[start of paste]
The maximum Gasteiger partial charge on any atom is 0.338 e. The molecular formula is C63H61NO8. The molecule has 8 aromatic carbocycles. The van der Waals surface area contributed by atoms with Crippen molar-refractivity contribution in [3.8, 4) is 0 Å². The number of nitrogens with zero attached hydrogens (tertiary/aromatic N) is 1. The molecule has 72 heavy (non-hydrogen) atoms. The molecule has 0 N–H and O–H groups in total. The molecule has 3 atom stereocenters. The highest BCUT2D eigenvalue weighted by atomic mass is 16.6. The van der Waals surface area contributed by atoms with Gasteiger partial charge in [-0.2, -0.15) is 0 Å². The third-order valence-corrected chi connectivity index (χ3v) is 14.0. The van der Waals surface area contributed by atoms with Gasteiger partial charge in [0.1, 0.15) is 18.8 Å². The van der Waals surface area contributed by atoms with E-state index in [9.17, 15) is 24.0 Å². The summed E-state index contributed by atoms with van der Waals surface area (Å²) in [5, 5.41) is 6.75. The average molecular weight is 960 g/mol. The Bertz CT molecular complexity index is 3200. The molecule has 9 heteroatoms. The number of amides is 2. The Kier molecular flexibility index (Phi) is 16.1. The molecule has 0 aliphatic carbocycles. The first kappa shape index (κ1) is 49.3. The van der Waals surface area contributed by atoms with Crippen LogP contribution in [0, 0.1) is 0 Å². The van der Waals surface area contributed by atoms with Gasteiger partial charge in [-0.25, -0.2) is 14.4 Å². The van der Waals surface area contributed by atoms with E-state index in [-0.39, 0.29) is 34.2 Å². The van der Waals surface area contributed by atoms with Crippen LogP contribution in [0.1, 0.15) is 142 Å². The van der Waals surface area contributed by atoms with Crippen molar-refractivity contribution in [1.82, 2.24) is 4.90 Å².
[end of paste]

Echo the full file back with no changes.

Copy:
The maximum Gasteiger partial charge on any atom is 0.338 e. The molecular formula is C63H61NO8. The molecule has 8 aromatic carbocycles. The van der Waals surface area contributed by atoms with Crippen molar-refractivity contribution in [3.8, 4) is 0 Å². The number of nitrogens with zero attached hydrogens (tertiary/aromatic N) is 1. The molecule has 72 heavy (non-hydrogen) atoms. The molecule has 0 N–H and O–H groups in total. The molecule has 3 atom stereocenters. The highest BCUT2D eigenvalue weighted by atomic mass is 16.6. The van der Waals surface area contributed by atoms with Gasteiger partial charge in [-0.2, -0.15) is 0 Å². The third-order valence-corrected chi connectivity index (χ3v) is 14.0. The van der Waals surface area contributed by atoms with Gasteiger partial charge in [0.1, 0.15) is 18.8 Å². The van der Waals surface area contributed by atoms with E-state index in [9.17, 15) is 24.0 Å². The summed E-state index contributed by atoms with van der Waals surface area (Å²) in [5, 5.41) is 6.75. The average molecular weight is 960 g/mol. The Bertz CT molecular complexity index is 3200. The molecule has 9 heteroatoms. The number of amides is 2. The Kier molecular flexibility index (Phi) is 16.1. The molecule has 0 aliphatic carbocycles. The first kappa shape index (κ1) is 49.3. The van der Waals surface area contributed by atoms with Crippen LogP contribution in [0, 0.1) is 0 Å². The van der Waals surface area contributed by atoms with Gasteiger partial charge in [-0.25, -0.2) is 14.4 Å². The van der Waals surface area contributed by atoms with E-state index in [-0.39, 0.29) is 34.2 Å². The van der Waals surface area contributed by atoms with Crippen LogP contribution in [0.1, 0.15) is 142 Å². The van der Waals surface area contributed by atoms with Crippen molar-refractivity contribution in [1.82, 2.24) is 4.90 Å².